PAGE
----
Why Trudeau better hope Kinder Morgan is bluffing

Without proportional voting, pipeline backlash could hit Liberals hard in 2019

Poring over polling data from the plush confines of the Prime Minister’s Office, Liberal strategists could be forgiven for underestimating the troubles looming in the far reaches of their electoral empire.

Justin Trudeau, when not posing for the cover of Rolling Stone, has settled into a regimen of fundraisers and photo-ops that keep his approval ratings comfortably high. Ask voters for their top-of-mind issue and you’re more likely to hear about household finances than pipelines or proportional representation.

But it’s the betrayal of those two promises – to respect First Nations consent on Kinder Morgan, and change the way Canadians vote – that could break even a popular Prime Minister’s parliamentary majority.

Here’s how.

Trudeau’s Liberals won in 2015 by harnessing the hopes of young Canadians, while consolidating the progressive vote. Spurred on by their hatred of Stephen Harper, nearly a million voters switched from NDP to Liberal in the last election. Meanwhile, turnout among young voters surged. Overall, 2.9 million more Canadians cast a ballot in 2015 than in 2011.

That’s what undid the Conservatives. Despite a tremendous barrage of anti-Harper campaigns, on election day the Conservatives lost only 3.8 per cent of their vote total across the country – an average of 647 people per riding. But they were swamped by the rising tide of voter turnout, which turned blue seats across the map Liberal red.

With a new leader in Andrew Scheer and a highly efficient voter turnout machine, expect the Conservatives to do at least as well in 2019. For reasons that include Omar Khadr, a carbon tax and ballooning federal deficits, there are few votes on that side of the spectrum still available to Liberals.

So to repeat his 2015 majority win, Trudeau must turn out young and progressive voters – again. But if young people don’t feel inspired the second time around, or progressive voters migrate back to the NDP and Greens, the Liberals start losing seats.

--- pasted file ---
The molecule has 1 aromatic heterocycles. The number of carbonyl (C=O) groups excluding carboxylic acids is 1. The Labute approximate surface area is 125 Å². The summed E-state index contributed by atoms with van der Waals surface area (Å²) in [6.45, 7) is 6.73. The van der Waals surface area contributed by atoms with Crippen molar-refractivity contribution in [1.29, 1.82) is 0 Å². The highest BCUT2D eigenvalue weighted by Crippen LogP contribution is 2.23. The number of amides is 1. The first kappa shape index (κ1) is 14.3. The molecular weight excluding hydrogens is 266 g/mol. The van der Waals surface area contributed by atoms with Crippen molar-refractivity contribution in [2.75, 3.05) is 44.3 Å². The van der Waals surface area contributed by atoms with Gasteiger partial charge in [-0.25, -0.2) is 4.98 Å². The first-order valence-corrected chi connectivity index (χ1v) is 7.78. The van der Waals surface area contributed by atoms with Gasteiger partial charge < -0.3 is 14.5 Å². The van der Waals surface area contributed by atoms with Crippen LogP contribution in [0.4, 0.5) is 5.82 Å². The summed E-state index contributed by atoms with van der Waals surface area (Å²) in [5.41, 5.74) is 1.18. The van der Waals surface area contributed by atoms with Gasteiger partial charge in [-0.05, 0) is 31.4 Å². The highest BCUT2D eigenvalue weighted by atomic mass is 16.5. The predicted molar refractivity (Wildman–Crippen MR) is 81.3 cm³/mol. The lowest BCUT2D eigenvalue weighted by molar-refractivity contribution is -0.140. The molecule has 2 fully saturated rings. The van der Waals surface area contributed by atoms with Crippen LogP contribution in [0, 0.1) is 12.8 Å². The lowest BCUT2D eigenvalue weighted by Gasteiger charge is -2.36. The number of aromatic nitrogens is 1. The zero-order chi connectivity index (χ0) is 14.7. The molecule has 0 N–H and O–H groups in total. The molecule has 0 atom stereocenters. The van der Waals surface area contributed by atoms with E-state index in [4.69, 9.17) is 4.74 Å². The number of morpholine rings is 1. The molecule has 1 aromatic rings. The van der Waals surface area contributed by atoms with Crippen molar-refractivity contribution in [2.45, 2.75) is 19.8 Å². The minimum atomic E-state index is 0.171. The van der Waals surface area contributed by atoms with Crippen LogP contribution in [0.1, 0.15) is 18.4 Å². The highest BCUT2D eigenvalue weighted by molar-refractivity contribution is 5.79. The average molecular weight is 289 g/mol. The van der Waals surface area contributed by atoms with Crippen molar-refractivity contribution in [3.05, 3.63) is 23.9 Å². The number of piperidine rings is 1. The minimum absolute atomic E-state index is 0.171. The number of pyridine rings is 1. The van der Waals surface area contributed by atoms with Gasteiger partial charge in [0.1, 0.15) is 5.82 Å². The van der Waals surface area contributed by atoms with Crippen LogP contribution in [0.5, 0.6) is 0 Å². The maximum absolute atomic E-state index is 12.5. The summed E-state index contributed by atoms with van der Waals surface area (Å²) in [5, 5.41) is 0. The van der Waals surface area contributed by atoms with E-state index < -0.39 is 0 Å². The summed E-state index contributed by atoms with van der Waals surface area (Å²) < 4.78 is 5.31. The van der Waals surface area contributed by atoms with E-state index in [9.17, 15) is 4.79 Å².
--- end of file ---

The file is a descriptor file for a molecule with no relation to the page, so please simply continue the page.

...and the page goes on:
Because he opted to keep Canada’s First Past the Post voting system rather than something more proportional, the Liberals are particularly vulnerable to concentrated regional backlash. For example, the anger created by overriding a provincial government, expropriating First Nations reserve lands and throwing thousands of progressive voters in jail.

Trudeau said over and over in 2015: “governments grant permits, but only communities can grant permission”. He promised to overhaul the National Energy Board and restart Harper’s rubber-stamp review of the Kinder Morgan pipeline and oil tanker project.

Most importantly, he promised a new “nation-to-nation” relationship with First Nations, built on the United Nations Declaration on the Rights of Indigenous Peoples. Central to that text, and several recent Supreme Court decisions, is the concept of Free, Prior and Informed Consent.

But instead of implementing UNDRIP or rethinking Canada’s energy strategy, Trudeau approved three megaprojects in the space of four months, all in the same province. The Site C dam, the Pacific Northwest fracked gas plant (since cancelled by Petronas) and the Kinder Morgan expansion would each inflict a heavy toll on local First Nations, who were shut out of the decision-making process.

By casually discarding his election promises, Trudeau showed his true colours: he’s rich, popular and good-looking, but doesn’t ask for consent. That could be a serious electoral turnoff – not just in the ridings most affected, but among women, young voters and anyone uncomfortable with Canada’s long tradition of steamrolling First Nations on behalf of foreign corporations.

Not a winning campaign slogan in 2019.

Indeed, for Kinder Morgan to proceed with construction, Trudeau himself must sign the orders to expropriate lands on Indian Reserves across B.C. It’s a measure not used in decades, but it’s necessary for Kinder Morgan to follow the route of the 1953 pipeline it purchased for the purposes of this expansion.

In the 1950s First Nations people were barred from voting and forbidden from hiring a lawyer. The original Trans Mountain line was simply put through, no consultation required. Six decades later, the world has changed. Our Prime Minister now faces a black-and-white decision: which side of history is he on?